Author: Anne McNeill, IBM Corporate Citizenship, Senior Program Manager
Since 2008, IBM’s Corporate Service Corps program has sent teams of the company’s most talented employees to provide pro bono counsel to countries in the developing world that are grappling with issues that intersect business, technology, and society.
The initiative deploys teams of IBM employees from around the world with skills in technology, scientific research, marketing, finance, human resources, law, and economic development.
In 2018 the Corporate Service Corps expanded globally. Pilot projects are taking place in Australia, Canada and the United States. In Australia, the first of these projects kicked off in Brisbane.
The team enjoy a getting-to-know you Thai dinner
Working with two Aussie icons
From August 6 -August 31 fourteen IBMers from eight countries collaborated with partner organisations. Their aim was to investigate, research and recommend the best ways to capture and harness data for better outcomes. Their mission was to use existing technology combined with state-of-the-art technology to improve their service delivery or advance their research to solve problems.
1. Identify ways that advanced data technologies (big data techniques, cognitive analysis, artificial intelligence, internet of things) can improve the understanding of coral reefs, the complex suite of threats that affect them, and approaches to informing conservation action.
2. Identify data, including non-traditional data sources that will provide information that betters our understanding of the health of coral reefs, and the pressures they are facing now and in the future.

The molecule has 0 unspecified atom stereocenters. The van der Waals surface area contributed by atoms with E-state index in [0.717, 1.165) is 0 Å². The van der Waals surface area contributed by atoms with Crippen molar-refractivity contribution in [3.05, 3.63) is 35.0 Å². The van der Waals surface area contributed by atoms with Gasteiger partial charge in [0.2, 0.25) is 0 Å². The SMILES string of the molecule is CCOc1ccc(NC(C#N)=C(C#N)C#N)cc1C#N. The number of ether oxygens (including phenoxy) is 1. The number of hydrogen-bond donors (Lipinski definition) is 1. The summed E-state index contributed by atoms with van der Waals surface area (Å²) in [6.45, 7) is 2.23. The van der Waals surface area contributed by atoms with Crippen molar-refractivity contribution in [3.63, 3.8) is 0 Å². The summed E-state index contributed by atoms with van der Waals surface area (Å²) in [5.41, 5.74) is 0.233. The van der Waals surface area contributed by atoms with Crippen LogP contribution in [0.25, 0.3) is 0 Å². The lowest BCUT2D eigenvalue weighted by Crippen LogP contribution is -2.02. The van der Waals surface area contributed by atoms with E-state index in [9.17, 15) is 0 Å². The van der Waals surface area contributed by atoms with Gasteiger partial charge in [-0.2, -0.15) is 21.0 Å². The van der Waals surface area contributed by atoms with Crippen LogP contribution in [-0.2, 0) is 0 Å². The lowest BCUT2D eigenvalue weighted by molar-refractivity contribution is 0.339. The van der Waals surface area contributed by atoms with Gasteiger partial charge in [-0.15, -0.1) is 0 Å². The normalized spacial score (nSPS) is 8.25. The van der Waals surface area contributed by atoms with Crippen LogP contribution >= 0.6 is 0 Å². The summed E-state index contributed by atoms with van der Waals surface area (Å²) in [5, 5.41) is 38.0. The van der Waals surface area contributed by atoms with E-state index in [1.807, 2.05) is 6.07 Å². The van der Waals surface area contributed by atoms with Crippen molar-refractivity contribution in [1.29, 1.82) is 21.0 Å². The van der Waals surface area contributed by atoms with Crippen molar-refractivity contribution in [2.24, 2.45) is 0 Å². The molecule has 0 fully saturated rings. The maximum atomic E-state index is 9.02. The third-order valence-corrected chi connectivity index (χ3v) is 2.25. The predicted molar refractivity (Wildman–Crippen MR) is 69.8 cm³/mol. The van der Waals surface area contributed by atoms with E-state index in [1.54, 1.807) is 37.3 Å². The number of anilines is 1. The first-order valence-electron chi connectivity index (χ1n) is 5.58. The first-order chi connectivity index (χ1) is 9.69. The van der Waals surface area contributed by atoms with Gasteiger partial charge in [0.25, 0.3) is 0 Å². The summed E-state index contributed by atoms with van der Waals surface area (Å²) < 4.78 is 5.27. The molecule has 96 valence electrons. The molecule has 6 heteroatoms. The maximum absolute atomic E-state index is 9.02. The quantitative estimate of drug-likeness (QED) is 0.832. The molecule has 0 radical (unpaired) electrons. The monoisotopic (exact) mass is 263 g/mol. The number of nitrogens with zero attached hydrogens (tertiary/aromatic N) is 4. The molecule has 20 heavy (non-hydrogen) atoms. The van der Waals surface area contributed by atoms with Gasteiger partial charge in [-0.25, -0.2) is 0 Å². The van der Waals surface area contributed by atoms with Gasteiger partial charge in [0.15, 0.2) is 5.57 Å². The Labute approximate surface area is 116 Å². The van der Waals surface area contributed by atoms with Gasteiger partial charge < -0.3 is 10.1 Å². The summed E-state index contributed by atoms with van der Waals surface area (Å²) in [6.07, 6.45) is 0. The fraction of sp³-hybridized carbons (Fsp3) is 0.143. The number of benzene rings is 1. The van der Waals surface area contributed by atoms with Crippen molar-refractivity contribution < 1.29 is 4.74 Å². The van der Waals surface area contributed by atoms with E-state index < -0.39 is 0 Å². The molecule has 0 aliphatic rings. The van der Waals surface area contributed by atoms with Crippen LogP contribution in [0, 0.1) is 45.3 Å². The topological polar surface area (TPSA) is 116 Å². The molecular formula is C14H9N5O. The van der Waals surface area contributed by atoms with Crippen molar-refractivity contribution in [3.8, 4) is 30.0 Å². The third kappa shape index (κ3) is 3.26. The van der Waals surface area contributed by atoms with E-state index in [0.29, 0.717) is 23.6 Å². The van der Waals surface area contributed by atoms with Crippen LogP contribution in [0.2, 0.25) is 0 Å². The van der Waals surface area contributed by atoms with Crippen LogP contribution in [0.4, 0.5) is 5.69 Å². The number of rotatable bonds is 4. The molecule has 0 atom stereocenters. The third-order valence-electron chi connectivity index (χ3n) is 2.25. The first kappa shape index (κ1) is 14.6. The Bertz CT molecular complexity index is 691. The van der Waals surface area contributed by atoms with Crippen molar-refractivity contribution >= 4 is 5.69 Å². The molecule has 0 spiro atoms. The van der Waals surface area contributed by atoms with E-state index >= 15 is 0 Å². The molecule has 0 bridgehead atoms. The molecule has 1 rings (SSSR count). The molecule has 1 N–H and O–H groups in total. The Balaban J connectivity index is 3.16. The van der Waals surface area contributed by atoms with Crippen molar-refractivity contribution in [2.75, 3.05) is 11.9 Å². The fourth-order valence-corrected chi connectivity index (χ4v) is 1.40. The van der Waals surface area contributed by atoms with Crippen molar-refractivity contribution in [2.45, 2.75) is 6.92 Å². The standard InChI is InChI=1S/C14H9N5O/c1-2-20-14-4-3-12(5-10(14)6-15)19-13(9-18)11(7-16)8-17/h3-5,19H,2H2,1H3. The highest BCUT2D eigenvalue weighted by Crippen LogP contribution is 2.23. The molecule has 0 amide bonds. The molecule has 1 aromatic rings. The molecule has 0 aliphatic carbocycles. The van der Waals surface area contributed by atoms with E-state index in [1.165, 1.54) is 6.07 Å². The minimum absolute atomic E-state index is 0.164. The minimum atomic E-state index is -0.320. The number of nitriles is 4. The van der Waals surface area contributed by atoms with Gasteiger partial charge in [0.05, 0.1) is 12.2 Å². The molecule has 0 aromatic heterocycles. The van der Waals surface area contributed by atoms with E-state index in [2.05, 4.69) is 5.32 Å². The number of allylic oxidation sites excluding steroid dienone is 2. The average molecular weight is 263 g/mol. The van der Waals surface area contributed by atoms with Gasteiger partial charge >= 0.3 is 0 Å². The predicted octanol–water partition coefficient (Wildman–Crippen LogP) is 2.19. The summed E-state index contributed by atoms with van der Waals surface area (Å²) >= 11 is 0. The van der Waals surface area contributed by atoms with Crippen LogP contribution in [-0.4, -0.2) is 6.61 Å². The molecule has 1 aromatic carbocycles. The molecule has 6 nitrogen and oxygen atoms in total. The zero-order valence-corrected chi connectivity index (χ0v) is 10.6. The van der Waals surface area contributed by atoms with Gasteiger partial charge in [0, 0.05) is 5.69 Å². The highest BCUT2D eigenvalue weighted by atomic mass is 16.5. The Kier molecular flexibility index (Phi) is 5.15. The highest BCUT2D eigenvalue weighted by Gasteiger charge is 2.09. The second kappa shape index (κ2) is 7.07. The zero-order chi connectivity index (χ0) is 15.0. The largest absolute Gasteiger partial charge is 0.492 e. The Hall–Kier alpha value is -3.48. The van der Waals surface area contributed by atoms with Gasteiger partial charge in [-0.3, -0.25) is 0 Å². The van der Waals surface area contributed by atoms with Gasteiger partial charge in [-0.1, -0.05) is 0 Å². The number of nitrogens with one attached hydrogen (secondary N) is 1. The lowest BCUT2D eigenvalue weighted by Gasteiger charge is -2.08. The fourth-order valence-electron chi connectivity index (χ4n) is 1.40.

When the projects ended, the team and our partners all seemed sad for their collaborations to come to an end. The team took pride in their recommendations, and both WWF and RFDS seemed extremely pleased.
Both teams did an outstanding job of coming up with recommendations that can be put into action. For the WWF team, they came back with out of the box ideas including recommending blockchain technology for research data. The RFDS teams also recommended cutting-edge technologies and ways to harness their data to make better-informed decisions.
I am so proud to be an IBMer. It’s been inspiring to have seen first-hand how a smart group of IBM employees can positively impact the world.
Author: Justine Jablonska, Content Director, IBM Industries One day, teenager Ann* was at sports practice when someone handed her an energy drink. She—and some of her teammates—woke up in a truck that drove for hours to a large tented brothel. For the next three years, she and hundreds of other girls were forced into sex […]
Author: Moragh Blyth, Head of Marketing for IBM Brand and Global Markets, Australia & New Zealand Our planet is being choked by plastic. Consider this: • Scientists predict more plastic than fish in the ocean worldwide by 2050 • A ‘Great Pacific Garbage Patch,’ a massive floating island of plastic, is now 3 times the […]
Author: Justine Jablonska, Content Director, IBM Industries Godzilla’s dark eyes are deeply set atop his head, giving him near 180° vision. His skin is a bright green. He loves eating insects and is a skilful climber. And like all Australian Tree Frogs, Godzilla has a distinctive croak: an earthy bark somewhere between a seal’s and […]
For over 80 years, IBM has been working to solve some of the biggest issues facing Australia and New Zealand. Today IBM is helping doctors diagnose disease, predicting the latest fashion trends and creating better services for citizens.
These are our stories; this is IBM.